It mightn’t please the hard core craft beer drinkers, and I’m not sure about Lionel Ritchie fans either, but I can see this going down very nicely over the coming month, maybe longer if the Irish team qualify for the final stages of Euro16. Kicking in at 4.2%, this is a very tasty light refreshing beer with a pleasing hoppiness, although not too bitter and a nice fruitiness.As a session beer, it works very well. I like the retro (1990’s?) design too. This is available exclusively from Mulloys Liquor Stores and the result of a collaboration with Rascal Brewing. €2.75 for a 330ml can or 5 for €10.
Posts Tagged Irish Craft Beer
No Joe Porter, O Brother Brewing, Wicklow.
First there was Joe. Joe Coffee was a single batch porter that didn’t hold back on the coffee content. Unlike some of their rivals you could really taste the coffee. Great if you like espresso, but not if you drink latté. No Joe is the same beer but without the coffee. ‘It was conceived as a coffee porter,’ says Barry O’Neill of O Brother; ‘local roaster Coffee Mojo ground and brewed 68 litres of fresh coffee on site, which was added to the porter. We were tasting the beer all the way along and thinking this is realty nice even without the coffee. So this time, we did it without. It’s the one I bring home in the winter, ‘admits Barry, ‘there is something warming about it. It is all sold now (all of their releases tend to be presold), but there is still plenty in the shops.’
As for O Brother, Barry says they are thriving; ‘We are out the door doing emergency bottling runs this week, trying to keep up with everything, the draft and bottles at the same time. We are going one and a quarter years, but it still feels like we are finding our feet; it will probably always be that way.’ For a porter No Joe still has plenty of body and alcohol (6.7%), with vanilla, chocolate and toasted malt with an attractive subtle bitter touch.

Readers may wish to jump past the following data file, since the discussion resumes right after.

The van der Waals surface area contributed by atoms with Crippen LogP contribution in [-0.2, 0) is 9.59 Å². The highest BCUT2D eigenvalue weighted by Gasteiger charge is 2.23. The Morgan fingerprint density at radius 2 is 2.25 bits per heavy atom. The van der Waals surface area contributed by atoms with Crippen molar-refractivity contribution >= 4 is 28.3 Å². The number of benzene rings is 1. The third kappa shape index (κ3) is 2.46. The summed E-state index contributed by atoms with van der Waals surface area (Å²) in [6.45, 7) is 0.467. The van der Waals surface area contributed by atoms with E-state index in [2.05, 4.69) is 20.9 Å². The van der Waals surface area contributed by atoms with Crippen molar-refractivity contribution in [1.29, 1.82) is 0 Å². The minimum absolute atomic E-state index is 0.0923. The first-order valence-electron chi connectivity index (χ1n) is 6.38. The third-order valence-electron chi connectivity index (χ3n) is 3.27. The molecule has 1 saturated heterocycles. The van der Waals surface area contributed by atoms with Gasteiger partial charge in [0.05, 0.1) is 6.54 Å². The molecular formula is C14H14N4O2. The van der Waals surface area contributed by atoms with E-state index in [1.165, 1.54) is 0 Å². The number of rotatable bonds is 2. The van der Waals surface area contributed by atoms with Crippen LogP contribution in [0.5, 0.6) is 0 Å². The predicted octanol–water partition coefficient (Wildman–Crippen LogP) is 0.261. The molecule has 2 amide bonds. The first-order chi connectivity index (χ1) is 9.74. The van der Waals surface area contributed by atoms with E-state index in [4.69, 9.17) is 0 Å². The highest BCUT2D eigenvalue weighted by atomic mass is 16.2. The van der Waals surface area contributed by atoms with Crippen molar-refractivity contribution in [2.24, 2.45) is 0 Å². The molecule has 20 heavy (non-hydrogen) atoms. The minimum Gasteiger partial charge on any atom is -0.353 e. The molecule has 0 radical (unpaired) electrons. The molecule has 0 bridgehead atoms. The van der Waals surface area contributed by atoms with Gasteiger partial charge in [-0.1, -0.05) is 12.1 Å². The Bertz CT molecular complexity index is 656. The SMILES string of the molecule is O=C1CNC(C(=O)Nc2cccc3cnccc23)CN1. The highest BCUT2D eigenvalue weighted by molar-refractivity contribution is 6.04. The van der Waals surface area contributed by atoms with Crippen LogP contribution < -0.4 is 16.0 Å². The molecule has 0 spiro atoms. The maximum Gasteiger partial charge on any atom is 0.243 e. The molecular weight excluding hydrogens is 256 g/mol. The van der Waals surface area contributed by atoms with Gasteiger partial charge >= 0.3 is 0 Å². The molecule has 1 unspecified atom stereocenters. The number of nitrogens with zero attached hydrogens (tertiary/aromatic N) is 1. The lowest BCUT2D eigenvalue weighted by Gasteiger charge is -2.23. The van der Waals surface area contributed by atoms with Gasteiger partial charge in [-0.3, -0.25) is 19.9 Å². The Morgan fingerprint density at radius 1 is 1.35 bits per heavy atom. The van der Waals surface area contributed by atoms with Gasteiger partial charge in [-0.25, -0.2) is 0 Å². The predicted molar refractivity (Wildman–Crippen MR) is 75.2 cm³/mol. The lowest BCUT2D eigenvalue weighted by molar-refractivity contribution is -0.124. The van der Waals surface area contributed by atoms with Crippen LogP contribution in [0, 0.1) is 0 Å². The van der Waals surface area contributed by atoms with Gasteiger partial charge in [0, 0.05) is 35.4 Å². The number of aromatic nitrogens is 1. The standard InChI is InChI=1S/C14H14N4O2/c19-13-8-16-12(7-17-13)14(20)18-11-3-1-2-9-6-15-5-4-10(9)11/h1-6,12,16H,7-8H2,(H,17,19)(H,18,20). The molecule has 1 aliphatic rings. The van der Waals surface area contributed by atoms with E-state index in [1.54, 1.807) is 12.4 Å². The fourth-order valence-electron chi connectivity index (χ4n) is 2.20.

This article was first published in the Irish Times, Wednesday 30th March, 2016
I featured the delicious Belgian-style Radikale Rubenesque last September, and gave a brief mention of the Radikale Curious Ale, a beer that had been made in collaboration with Blackwater Distillery in Cappoquin. When I say collaboration, they added the botanicals used for the very tasty No.5 gin instead of flavouring hops. “I really the liked the Blackwater gin”, says Alain Dekoster, the Belgian behind Radikale, “and just wondered what would happen if I used the botanicals to make beer. We didn’t know what to expect, but it really exceeded my expectations.” Customers liked it too; it was voted fourth best beer by Beoir members in 2015. The name of the beer has now changed, due to legal threats from a UK beer company, to Radical Brew.
This is a rye beer, giving it a nice spiciness. You certainly get the juniper, plus a few other herbs, but the main flavour is hops. When I tried it at the RDS last year, I wasn’t that gone on it, but I really enjoyed sipping this one evening last week. Dekoster hopes to finish his new brewery later this year, and have a few new beers ready for the RDS beer festival.
World’s End Chocolate Vanilla Imperial Stout, Blacks of Kinsale
Sam and Maud Black have been brewing since 2013, making them old hands as far as Irish craft brewing is concerned. We have been here before; Imperial Stout is not a session beer unless you want a very heavy session. It is typically 8-12% in volume with fairly full-on flavours of roasted malt, dark chocolate and sometimes loads of hops too.
Last December saw the first release of World’s End, but it will feature every year from now on. Sam Black recommends keeping a bottle of the 2015 for a year to try against the 2016. That may not be easy, as stocks have depleted rapidly; a few shops still have it though.
“Every craft brewer should have a good imperial stout”, says Black. “We made the Model T before, and this time we took it a step further”. World’s End is made using Fairtrade cacao husks and Madagascar vanilla pods. “It is very unusual to get the cacao husks; normally it is chocolate nibs or plain chocolate. We got ours from bean to bar producer Clonakilty Chocolate. It has only ever been done once before as far as I can see, but we gave it a go and it worked very well. To be honest it was a shot in the dark as to whether it would give any flavour, but it came out great. The vanilla rounds it out and sweetens the flavour slightly giving the perception of chocolate”
World’s End is full bodied and powerful with masses of roasted coffee and dark chocolate flavour. The vanilla does stop it getting too severe; think 85% dark chocolate. This is great beer, one to sip and savour slowly on a cold evening.